When coupled with the prospect of share repurchases, it's not unimaginable that Wells Fargo could grow per share earnings by say 3% annually, even in a "poor" operating environment of lower rates and increased regulation. Let's see what this could mean for a potential investment today.

Three percent annual earnings per share growth could equate to earnings of $5.60 or so after a decade. Should shares trade with a similar earnings multiple as today (just over 11 times earnings) that would equate to a future price of about $63. If the dividend grew in line with earnings per share (thus, keeping the payout ratio the same, and offering ample earnings for share repurchases and a strengthened business), you might anticipate receiving $18 or so in cash payments.

In total, today's investor might anticipate a future value near $81, keeping in mind that this is merely a baseline using the assumptions detailed above. This equates to a total annualized return of 5.6% per annum. Let's round down and call it 5% per year.

Now certainly this is nothing to text home about. Yet I'd like to point out that it's not exactly a terrible result either. This is a rather poor case - 3% annual growth based on an expectation of a decade's worth of low rates - and yet a $10,000 starting investment could turn into $17,000 or so after a decade.

Next let's think about a reasonably upbeat scenario - one in which rates are higher and banks in general are able to earn a good amount more on the same capital. Perhaps not back to the pre-recession marks, but still quite a bit higher than today. For intermediate-term growth, I've seen estimates for Wells Fargo ranging from 5% to over 9%. Let's call it 7% for this example.

If Wells Fargo were able to grow earnings per share by 7% annually, you'd anticipate that the company could be earning $8.20 or so after a decade. Based on the same trailing multiple as today, that would equate to a future share price near $92.50. If the dividend were to grow at the same rate, you would anticipate collecting $22.50 or so in cash payments.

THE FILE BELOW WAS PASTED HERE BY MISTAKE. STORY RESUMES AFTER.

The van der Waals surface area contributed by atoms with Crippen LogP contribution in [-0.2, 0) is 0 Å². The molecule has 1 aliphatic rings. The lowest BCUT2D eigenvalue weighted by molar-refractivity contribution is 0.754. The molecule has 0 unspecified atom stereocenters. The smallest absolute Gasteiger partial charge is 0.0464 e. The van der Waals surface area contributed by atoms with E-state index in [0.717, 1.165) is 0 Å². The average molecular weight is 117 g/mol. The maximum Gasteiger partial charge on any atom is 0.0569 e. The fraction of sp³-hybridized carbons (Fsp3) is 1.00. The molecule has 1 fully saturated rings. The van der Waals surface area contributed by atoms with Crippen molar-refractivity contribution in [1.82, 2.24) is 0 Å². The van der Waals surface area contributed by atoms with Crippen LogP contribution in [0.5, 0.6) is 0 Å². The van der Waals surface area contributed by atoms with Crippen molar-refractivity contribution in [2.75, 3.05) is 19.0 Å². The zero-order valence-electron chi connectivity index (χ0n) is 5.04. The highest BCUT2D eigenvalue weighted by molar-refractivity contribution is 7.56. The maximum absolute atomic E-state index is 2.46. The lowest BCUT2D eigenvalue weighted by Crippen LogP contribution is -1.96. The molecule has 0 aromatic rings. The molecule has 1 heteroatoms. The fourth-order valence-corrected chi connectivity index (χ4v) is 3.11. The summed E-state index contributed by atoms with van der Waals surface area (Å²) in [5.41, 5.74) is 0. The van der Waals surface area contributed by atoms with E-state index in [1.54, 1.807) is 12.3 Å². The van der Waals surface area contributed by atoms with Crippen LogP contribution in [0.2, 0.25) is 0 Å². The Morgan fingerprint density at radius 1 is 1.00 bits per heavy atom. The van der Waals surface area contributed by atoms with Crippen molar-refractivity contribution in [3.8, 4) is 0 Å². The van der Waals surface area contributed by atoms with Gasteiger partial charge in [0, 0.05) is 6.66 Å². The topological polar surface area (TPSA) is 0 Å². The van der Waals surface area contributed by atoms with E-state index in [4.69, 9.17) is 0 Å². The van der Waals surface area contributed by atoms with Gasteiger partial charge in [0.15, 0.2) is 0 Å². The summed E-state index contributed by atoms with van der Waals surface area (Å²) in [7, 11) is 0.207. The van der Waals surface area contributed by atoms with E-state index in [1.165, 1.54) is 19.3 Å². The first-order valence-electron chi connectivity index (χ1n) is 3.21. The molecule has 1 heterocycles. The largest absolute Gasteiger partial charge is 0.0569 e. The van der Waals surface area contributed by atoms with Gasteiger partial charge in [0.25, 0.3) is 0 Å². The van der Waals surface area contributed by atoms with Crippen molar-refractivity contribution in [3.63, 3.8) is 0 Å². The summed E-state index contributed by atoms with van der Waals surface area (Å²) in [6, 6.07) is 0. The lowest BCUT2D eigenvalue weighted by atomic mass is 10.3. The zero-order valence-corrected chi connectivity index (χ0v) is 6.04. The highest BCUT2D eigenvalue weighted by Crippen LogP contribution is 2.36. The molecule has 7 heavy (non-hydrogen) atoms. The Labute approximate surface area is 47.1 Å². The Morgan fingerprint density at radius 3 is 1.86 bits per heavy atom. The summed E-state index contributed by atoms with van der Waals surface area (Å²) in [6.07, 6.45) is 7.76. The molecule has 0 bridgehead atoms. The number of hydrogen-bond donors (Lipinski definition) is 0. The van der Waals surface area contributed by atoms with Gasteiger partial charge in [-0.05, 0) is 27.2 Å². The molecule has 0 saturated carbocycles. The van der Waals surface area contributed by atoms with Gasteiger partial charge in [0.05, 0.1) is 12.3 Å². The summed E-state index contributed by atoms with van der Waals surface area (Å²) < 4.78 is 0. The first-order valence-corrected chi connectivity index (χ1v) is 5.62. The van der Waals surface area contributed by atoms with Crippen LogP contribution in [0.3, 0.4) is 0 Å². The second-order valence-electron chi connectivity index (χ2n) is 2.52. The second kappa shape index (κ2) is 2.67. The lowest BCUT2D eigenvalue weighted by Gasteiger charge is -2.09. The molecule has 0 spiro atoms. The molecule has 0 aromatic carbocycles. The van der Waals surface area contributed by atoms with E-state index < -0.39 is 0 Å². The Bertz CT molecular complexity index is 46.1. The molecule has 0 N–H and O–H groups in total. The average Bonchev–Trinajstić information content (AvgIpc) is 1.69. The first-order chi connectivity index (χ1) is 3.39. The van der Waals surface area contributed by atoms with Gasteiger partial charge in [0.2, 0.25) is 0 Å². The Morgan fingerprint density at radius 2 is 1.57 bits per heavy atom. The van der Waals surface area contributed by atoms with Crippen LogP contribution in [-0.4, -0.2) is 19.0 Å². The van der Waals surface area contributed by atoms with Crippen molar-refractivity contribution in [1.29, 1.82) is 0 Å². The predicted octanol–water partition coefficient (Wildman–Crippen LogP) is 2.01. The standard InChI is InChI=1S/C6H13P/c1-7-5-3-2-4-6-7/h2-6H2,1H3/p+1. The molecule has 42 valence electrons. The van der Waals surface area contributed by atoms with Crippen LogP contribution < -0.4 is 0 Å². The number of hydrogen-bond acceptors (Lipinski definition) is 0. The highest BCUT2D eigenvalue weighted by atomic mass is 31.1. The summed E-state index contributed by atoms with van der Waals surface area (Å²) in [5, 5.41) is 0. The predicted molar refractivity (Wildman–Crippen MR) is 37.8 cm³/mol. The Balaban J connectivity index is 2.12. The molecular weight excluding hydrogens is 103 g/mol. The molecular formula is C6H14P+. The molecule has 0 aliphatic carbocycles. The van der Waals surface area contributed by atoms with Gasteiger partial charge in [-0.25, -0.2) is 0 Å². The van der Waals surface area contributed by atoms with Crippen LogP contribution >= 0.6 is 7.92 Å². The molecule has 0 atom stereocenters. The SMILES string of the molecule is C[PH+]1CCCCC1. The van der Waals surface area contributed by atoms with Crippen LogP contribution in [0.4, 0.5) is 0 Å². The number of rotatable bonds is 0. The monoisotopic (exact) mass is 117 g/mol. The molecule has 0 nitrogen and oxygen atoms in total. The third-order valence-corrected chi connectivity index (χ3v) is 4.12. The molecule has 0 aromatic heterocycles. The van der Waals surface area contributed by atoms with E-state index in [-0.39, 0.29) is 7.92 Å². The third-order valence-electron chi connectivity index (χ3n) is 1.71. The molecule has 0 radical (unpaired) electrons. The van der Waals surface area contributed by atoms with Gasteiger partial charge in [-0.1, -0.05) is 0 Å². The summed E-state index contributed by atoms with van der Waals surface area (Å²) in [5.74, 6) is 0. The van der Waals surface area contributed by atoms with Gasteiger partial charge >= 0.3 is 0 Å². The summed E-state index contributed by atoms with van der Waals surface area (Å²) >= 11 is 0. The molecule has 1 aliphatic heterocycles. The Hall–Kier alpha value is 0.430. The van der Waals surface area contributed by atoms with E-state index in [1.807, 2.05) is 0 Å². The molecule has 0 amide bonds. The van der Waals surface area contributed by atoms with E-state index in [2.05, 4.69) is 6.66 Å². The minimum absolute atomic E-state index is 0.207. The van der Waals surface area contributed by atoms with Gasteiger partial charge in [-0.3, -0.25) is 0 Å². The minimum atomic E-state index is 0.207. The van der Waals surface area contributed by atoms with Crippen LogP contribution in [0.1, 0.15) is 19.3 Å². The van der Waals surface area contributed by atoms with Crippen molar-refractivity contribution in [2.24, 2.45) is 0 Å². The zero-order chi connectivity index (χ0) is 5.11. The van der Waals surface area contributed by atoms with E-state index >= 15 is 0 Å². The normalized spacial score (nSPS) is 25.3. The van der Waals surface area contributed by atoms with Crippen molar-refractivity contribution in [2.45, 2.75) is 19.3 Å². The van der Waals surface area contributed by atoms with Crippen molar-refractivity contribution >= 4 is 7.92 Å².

In total, your expected per share value would be about $115. Expressed differently, your expected total gain would be about 9.4% per annum. We'll call it 9%. As a point of reference, that's the sort of thing that would turn a $10,000 starting investment into $24,000 or so after 10 years.

This example presumes faster overall growth, but it's still below a lot of analysts' estimates, without seeing a higher P/E ratio still presumes a payout ratio below 40% and doesn't include the ability to reinvest along the way.

Next you'd likely want to think about the likelihood (in your personal opinion as it relates to a potential investment) of the two scenarios detailed above. As a baseline something in the 5% to 9% range - with preference being toward one side or another, depending on your view - seems like a reasonable place to begin.

Naturally, the actual returns may be much higher or lower, but that's how I'd begin to think about an investment in Wells Fargo. In an adverse scenario (slow growth), you're still looking at the prospect for reasonable returns. A lot of people get caught up in the everyday rate talk, but if you take a long-term view, things generally even themselves out.

And should a bit of growth formulate (not to mention the potential for faster dividend growth or a higher earnings multiple, which was not detailed above), it's easy to see that quite solid returns can be had. The idea is to create a reasonable baseline, make a personal judgment and then distance yourself from the common short-term psychological missteps that are frequently presented.

Disclosure: I am/we are long WFC.

I wrote this article myself, and it expresses my own opinions. I am not receiving compensation for it (other than from Seeking Alpha). I have no business relationship with any company whose stock is mentioned in this article.